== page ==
Sunday, June 2, 2013

Batgirl #11 (February 2001)

Writer:  Kelley Puckett
Pencils:  Damion Scott, Coy Turnbull
Inks:  Dan Davis
Colors:  Jason Wright
Letters:  John Constanza

It's like Cass's own special episode of My Two Dads.  Imagine the poignant scenario of Paul Reiser putting Greg Evigan in the hospital, then Evigan killing some cops, pulling out his own catheter, going to a bar and climbing into a bottle while wearing a purloined suit and badge.  I swear, if My Two Dads featured plots like that, it'd still be on the air.  Staci Keanan-- I mean, Batgirl is a relatively minor character in this issue.  The largest portion of the plot stars Cass's bio-dad Cain in a sitcom guest-directed by either Luc Besson or John Woo.

While Batman and Batgirl both frequently use Cain as their own personal punching bag/whipping boy (and for good reason; he's a sleaze), it turns out the old guy is actually pretty damn tough.  Even with his arms bandaged and under the influence of a major dose of hospital-grade painkillers, he's able to turn the tables on a vengeful Basque policeman, make it all the way from the hospital to his house, then hit Gotham City (the light speed local transitions in this book can be confusing-- I thought Cain was in Macau at one point, but apparently he's just in a swamp not far from Gotham) to infiltrate the FBI.  Along the way he kills or beats up all sorts of sunglasses-wearing cannon fodder.  While Batgirl frequently trades in generic muggers and thugs, it also features their (mostly) law-abiding counterparts-- dudes in sunglasses with wires sticking out of their ears because that's how special agents and police look in action films.  There must be a factory or clone shop somewhere in the DC universe turning out all these people just so they can crowd fight scenes and smash through walls and windows as needed.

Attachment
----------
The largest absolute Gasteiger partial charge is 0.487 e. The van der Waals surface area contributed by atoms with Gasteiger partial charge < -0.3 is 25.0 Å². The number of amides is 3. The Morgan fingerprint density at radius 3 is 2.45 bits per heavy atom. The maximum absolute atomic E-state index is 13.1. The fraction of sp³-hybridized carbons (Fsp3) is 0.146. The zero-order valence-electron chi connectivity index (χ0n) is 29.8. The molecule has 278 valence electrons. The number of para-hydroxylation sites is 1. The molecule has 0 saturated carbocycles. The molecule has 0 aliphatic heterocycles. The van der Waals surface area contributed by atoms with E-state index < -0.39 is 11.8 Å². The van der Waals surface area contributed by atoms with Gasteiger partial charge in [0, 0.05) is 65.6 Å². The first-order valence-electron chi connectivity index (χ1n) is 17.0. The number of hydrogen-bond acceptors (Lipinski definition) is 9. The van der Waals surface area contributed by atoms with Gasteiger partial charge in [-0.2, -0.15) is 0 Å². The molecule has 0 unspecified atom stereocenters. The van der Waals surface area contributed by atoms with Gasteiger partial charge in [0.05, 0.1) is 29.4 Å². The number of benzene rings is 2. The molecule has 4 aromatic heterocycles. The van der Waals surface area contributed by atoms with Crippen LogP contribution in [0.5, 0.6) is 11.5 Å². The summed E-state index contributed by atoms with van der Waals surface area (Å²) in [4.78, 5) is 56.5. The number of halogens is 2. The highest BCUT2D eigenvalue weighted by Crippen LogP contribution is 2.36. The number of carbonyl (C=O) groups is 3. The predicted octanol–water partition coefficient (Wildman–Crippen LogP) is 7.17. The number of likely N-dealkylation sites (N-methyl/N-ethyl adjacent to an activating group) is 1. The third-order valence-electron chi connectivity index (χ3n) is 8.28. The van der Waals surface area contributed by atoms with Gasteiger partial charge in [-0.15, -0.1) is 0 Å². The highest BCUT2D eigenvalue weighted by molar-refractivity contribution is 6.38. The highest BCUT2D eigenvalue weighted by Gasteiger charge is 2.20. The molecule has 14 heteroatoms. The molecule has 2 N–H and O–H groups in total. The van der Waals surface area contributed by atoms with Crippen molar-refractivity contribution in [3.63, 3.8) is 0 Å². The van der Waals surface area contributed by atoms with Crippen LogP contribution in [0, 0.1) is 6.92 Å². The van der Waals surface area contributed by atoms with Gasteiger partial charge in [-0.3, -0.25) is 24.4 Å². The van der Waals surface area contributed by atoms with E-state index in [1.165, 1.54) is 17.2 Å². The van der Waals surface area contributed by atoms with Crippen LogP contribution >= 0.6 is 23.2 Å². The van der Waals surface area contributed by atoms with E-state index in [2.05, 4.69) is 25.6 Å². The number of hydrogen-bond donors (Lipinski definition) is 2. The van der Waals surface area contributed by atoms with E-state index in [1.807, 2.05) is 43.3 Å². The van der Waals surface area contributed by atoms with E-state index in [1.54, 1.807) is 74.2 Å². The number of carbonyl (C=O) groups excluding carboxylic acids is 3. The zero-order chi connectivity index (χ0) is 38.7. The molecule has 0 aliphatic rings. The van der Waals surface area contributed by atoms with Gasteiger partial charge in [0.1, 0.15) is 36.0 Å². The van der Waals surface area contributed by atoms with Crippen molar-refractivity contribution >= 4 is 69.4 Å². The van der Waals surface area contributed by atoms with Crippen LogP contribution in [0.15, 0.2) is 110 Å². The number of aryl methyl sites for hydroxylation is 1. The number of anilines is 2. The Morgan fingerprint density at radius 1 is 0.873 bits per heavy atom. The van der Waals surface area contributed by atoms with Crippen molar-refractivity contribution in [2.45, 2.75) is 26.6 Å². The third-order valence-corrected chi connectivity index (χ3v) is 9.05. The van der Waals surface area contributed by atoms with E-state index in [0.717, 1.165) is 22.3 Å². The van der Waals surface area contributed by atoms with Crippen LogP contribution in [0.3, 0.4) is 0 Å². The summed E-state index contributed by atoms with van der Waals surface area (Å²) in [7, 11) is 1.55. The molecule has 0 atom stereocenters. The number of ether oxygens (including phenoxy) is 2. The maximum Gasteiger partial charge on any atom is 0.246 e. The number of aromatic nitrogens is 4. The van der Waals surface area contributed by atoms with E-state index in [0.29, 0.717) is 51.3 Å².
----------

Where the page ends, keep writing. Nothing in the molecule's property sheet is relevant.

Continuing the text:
Now about those bandaged arms.  Puckett and Scott show us some flashbacks to Cain's beating at Batman's hands.  But what did Batman do to Cain's arms that require complete wraps?  Short of breaking them, that is.  His hands could certainly be bandaged from cutting up his knuckles on Batman, but why his entire arms?  The arms can't be broken, however, because Cain has no problem using them. So I suppose Batman... peeled them?  Even Cain's fingers?  Maybe they're covered with bruises and that indicates wrapping.  I'm neither a doctor nor a martial artist but I can't help but feel something screwy is happening here.

Otherwise, Puckett's script is pretty witty.  Cain may be a complete bastard, but he's got a mouth on him and out of it comes some clever-- if nasty-- lines.  And Scott once again shows he has few equals when it comes to action sequences.  In issues like this, what Puckett and Scott do they do so well it's thrilling-- the comic book equivalent of one of those cool action movies with Jean Reno wiping out everyone Gary Oldman tosses at him, or Chow Yun-fat working his way through a Hong Kong triad.  Nice work by Coy Turnbull and guest inker Dan Davis here, too.  Maybe in a future entry we'll talk about this a little more.

Ultimately, this issue made me really miss My Two Dads.  I still love that show.

No comments:

Post a Comment